Tuesday, March 13, 2012

Staying Afloat Book Quotes

Sally and I share books to read. She loaned me this easy to read book which contains so many helpful tips.

Gary Leblanc in Staying Afloat in a Sea of Forgetfulness: Common Sense Caregiving, Expanded Edition, 2011
It is diffucult to recap the whole book, but here ten of my favorite quotes or strategies, often echoed by other authors on caregiving. Tried and true methods.
  1. " I've always believed Alzheimer's patients feed off their caregiver's emotions. The smoother the household runs, the easier it will be to keep up a positive, calm demeanor. Even so, there'll always be moments when everything feels like it's falling apart." (p. 158) Usually that is sundown time as I wrote in the previous post.
  2. "It's easier for patients to refuse than to allow themselves to look foolish. Get into the habit of redirecting your patient's thoughts, preferably to more blithesome ones." (p. 161) Often 30 minutes later there is a different answer.         
  3. "One positive aspect of having no short-term memory is that a couple of minutes down the road, they won't even remember being upset." (p. 161) Yep! Corollary to the above.
  4. "There will be times when it doesn't matter what you say or do. Never force an issue to the point of argument, just let the dust die down and try again later." (p. 168) Go with an obsession when it is safe to do even if it is inconvenient. They say never argue with an Alzheimer's patient. At times you can divert their attention and give them ice cream or anything that works.
  5. "One treatment that I've discovered that takes the edge off the anxiety of Alzheimer's patients is a loveable pet." (p. 256) We have an adoreable Maltese that we both enjoy.
  6. "If they're speaking and not making any sense, just go with the flow. Gradually, try changing the subject if it's too bothersome for you. You're doing the right thing by being there. People are nurtured through human contact, even if they don't always show it. Every minute you're there is worshiped. Recently, someone shared a story with me of a man who goes to his wife's nursing home and has breafast with her every day. She hasn't recognized him in the past five years, but what's important to him is that he knows who she is. Tough love isn't about surviving the storm, it's about learning to dance in the rain." (p. 272) Dolores has this last quote on her blog. Her hubby no longer recognizes her.
  7. "I believe that one of the most important elements in longevity is the quality of care loved ones receive while suffering from this disease. Once again, this is where a routine lifestyle becomes so essential." (p. 282) Still working on the routine of putting in false teeth the first thing in the morning. Other routines are established, including a clipboard of what's happening.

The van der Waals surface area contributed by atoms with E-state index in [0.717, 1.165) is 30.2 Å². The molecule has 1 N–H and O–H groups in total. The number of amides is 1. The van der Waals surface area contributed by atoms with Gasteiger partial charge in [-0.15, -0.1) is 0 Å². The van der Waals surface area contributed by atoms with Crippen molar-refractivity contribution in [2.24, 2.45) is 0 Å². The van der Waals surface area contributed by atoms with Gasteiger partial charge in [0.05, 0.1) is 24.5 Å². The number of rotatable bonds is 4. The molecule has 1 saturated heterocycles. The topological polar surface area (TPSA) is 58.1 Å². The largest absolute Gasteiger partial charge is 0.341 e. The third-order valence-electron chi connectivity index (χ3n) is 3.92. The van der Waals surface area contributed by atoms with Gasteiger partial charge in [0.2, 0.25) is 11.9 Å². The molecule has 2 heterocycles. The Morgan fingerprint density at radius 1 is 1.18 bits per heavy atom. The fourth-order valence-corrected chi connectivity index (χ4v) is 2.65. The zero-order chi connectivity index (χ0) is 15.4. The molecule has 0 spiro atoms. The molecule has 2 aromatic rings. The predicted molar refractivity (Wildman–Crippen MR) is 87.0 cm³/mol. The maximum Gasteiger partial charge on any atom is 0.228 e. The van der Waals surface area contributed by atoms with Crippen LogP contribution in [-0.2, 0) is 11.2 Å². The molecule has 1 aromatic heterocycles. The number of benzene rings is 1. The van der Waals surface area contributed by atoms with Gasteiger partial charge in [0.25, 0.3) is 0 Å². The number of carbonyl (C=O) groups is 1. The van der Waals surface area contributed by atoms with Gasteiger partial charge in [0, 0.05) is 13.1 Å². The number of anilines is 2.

8. Their best time is from 10 AM to 3 PM. Oh yes. When I am gone I call to just tell my husband hi and sometimes to remind him about lunch.
  9. When sleep patterns change, then wandering can happen according to LeBlanc. Have started to give DH 3 mg of Melaton because one night he got up to watch TV. Lately he is sleeping well with those 3 mg. Will go to 6 mg if needed.
  10. The best tip is the characteristics of a successful Alzheimer's caregiver from pages 11-14. With prayer and meditation on Scripture I aspire to these five characteristics.
a. Commitment is defined as "faithful dedication to the cause of the patient until his or her final breath."
b. Compassion LeBlanc defines as "concern toward the suffering and understanding the feelings of the patient and the family members".  
c. Endurance he says is "withstanding painful long years of misery in defense of the victim and caregiver of this dreadful disease."
d. Unselfishness means "generosity of putting your life on hold, including social isolation and financial burdens."
e. Honesty is "loyalty toward and the protection of the afflicted one's assets and best interest." 

Lord, thank You for your daily mercies. 
Help me to be the best caregiver I can be. In Jesus' name, Amen.   


  1. Love this list...may steal it for my blog, as well as the 12 tips on the right. Hope that's ok with you.

  2. Sure you can quote the book and the link. Thanks also for your helpful comment on flying. Hugs, Carol

  3. Thanks Carol for your sweet words to me.....I'm not doing a very good job right now of reading blogs and writing..... too much on my mind.
    Keeping you in my thoughts and prayers though.

  4. Dolores, I am keeping you in my thoughts and prayers also. We need this community of caregivers very much and continue to learn from and support each other. I can't imagine all that's on your mind these days. Sally sees the wisdom of a routine and is working on it now with Jake she said when she called this morning. Hubby said this morning he wished he would remember to put his false teeth in each morning. Hoping to reinforce this. I don't think I would ever be good at putting in his false teeth.